Dr. Samuel D. Harris
Have you noticed that name that precedes “National Museum of Dentistry” on just about every official and unofficial form of public outreach from the museum? Although his name in the museum’s title was a direct result of a million dollar donation during the founding of the museum, Dr. Harris’s legacy is not only something the museum is proud to be associated with, but it is also very fitting to what the museum embodies and strives to achieve.
Not to be confused with Chapin A. Harris, the co-founder of the first dental school, professional society, and professional journal, Dr. Samuel D. Harris merits his own recognition for a lifetime of advancing pediatric oral health and the field’s professional endeavors.
His story starts in Romney, Russia on April 23, 1903 as the son of Harry and Fannie Harris. The family emigrated from Russia a year later, settling in Ontario, Canada first and after eight more years ending up in Michigan. A young Samuel would go on to attend Detroit public schools and stay local to graduate with a Doctor of Dental Surgery from the University of Michigan School of Dentistry in 1924. While at the University of Michigan, he attended a lecture given by Dr. Russell Bunting about the “anterior side of dentistry,” which explained how dentistry for children is what can alleviate a large portion of the dental issues in adulthood that would arise without proactive oral health care. This lecture cemented Dr. Harris’s path to becoming a champion for children’s oral health.
With recommendations from Dr. Bunting and the Dean of dental school, Harris was accepted into the Forsyth Infirmary for Children in Boston a year after completing dental school, where he spent most of his time extracting teeth, but also studying what little material existed on dentistry for children at the time and becoming very familiar with the authors of those works.
After finishing at Forsyth, he returned to Detroit eager to share his knowledge about children’s dentistry and find like-minded dental professionals to progress the field. As a result, what can be seen as a pilot for a national organization, Harris founded the Detroit Pedodontic Study Club in December 1926. As luck would have it, the American Dental Association announced its annual convention in 1927 was to be held in Detroit. Dr. Harris was quick to take advantage of this opportunity by assembling a group of his contemporaries to discuss the formation of a national society focused on dentistry for children at the convention. On October 26, 1927, just three years after determining to dedicate his life to children’s oral health, Dr. Harris had laid the groundwork for establishing the American Society for the Promotion of Children’s Dentistry and its journal. He followed up the creation of the national organization with pushing for state units as a means of encouraging wider representation in the field. At the 1931 meeting of the Michigan State Dental Society, Harris formed the Michigan Society of Dentistry for Children, and by 1940 Dr. Harris was integral in helping to establish 19 other state societies.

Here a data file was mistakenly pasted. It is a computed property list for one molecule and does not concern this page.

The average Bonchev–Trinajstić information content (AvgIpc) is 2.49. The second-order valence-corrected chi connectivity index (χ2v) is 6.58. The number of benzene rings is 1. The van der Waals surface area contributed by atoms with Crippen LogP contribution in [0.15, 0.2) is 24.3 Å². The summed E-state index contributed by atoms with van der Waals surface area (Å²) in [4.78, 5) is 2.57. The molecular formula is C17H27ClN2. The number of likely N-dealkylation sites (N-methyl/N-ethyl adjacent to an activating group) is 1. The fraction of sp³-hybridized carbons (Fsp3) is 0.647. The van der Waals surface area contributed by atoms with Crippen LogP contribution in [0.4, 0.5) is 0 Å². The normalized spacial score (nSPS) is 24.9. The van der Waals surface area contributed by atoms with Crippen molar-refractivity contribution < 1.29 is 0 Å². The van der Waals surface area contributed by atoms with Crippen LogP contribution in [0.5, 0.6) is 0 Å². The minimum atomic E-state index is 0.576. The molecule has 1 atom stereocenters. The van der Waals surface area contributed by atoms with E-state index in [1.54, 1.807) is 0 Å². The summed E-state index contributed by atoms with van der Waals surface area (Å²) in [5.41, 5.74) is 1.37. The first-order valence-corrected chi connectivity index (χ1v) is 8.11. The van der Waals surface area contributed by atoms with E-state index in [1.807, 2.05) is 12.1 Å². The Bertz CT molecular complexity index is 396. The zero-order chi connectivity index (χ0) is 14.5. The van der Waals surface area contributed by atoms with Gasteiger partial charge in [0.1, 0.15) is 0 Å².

In 1952, the newly named American Society of Dentistry for Children, celebrated its 25th year of success. Dr. Harris utilized the occasion to expand the impact of dentistry for children by reaching out to dentists around the globe, helping to establish societies in Latin America, South America, and Europe. By 1954, the Pan-American Council of Dentistry for Children was established with Dr. Harris as its President, but it was not until 1969 that Dr. Harris’s vision of an international society would be realized. Twenty years after its inception, the International Association of Dentistry for Children would recognize Dr. Harris for his efforts and achievements with an Honorary Membership to the association.
Around the same time Dr. Harris received his long-deserved recognition from the International Association of Dentistry for Children, a group of American dentists and dental organizations were meeting and working to establish a national museum for the profession of dentistry. Dr. Harris had been interested in this idea for some time as well, as indicated from a 1983 letter of his to the Smithsonian, in which he states,
“Over a period of sixty years I have seen...dental memorabilia totally lost to prosperity and wonder how much of it is being salvaged by the Smithsonian and/or should the American Dental Association be establishing a repository for preserving such historical items.”
Once he found out the museum needed additional funding to go from an idea to a reality, he did as he was accustomed to do in pursuing his interests and supporting what he believed in, by donating $1 million on June 3, 1992, and by the time the museum opened on June 22, 1996, he was recognized for his support in not only having the museum being named The Dr. Samuel D. Harris National Museum of Dentistry, but also by being the individual to cut the floss and officially open the doors to the public.
Dr. Harris continued to be an integral supporter of the museum until his death in 2003. His family continues his legacy of philanthropy and support of dental education and the advancement of the dental field, especially when it comes to dentistry for children.